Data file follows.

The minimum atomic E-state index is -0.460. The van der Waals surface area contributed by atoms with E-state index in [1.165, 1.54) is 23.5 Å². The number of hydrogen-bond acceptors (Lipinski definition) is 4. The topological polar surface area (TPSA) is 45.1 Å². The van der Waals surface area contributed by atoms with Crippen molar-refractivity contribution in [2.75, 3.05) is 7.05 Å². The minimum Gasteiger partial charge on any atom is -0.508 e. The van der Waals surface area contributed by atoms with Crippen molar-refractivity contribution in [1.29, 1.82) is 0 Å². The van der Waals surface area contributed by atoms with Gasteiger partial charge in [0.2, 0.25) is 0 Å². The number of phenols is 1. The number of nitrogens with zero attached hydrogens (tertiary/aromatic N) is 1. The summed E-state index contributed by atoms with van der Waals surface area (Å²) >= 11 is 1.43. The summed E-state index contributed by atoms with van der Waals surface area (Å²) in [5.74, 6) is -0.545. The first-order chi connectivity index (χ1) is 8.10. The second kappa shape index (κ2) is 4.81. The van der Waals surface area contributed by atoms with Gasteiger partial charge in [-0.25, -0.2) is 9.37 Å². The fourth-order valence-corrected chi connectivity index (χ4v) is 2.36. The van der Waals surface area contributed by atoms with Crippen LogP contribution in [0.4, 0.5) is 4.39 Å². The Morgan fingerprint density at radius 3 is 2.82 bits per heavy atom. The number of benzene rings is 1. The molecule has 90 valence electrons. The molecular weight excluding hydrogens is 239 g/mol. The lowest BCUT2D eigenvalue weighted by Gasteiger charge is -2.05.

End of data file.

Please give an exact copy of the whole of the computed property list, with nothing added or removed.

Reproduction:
The minimum atomic E-state index is -0.460. The van der Waals surface area contributed by atoms with E-state index in [1.165, 1.54) is 23.5 Å². The number of hydrogen-bond acceptors (Lipinski definition) is 4. The topological polar surface area (TPSA) is 45.1 Å². The van der Waals surface area contributed by atoms with Crippen molar-refractivity contribution in [2.75, 3.05) is 7.05 Å². The minimum Gasteiger partial charge on any atom is -0.508 e. The van der Waals surface area contributed by atoms with Crippen molar-refractivity contribution in [1.29, 1.82) is 0 Å². The van der Waals surface area contributed by atoms with Gasteiger partial charge in [0.2, 0.25) is 0 Å². The number of phenols is 1. The number of nitrogens with zero attached hydrogens (tertiary/aromatic N) is 1. The summed E-state index contributed by atoms with van der Waals surface area (Å²) >= 11 is 1.43. The summed E-state index contributed by atoms with van der Waals surface area (Å²) in [5.74, 6) is -0.545. The first-order chi connectivity index (χ1) is 8.10. The second kappa shape index (κ2) is 4.81. The van der Waals surface area contributed by atoms with Gasteiger partial charge in [-0.25, -0.2) is 9.37 Å². The fourth-order valence-corrected chi connectivity index (χ4v) is 2.36. The van der Waals surface area contributed by atoms with Crippen LogP contribution in [0.4, 0.5) is 4.39 Å². The Morgan fingerprint density at radius 3 is 2.82 bits per heavy atom. The number of benzene rings is 1. The molecule has 90 valence electrons. The molecular weight excluding hydrogens is 239 g/mol. The lowest BCUT2D eigenvalue weighted by Gasteiger charge is -2.05.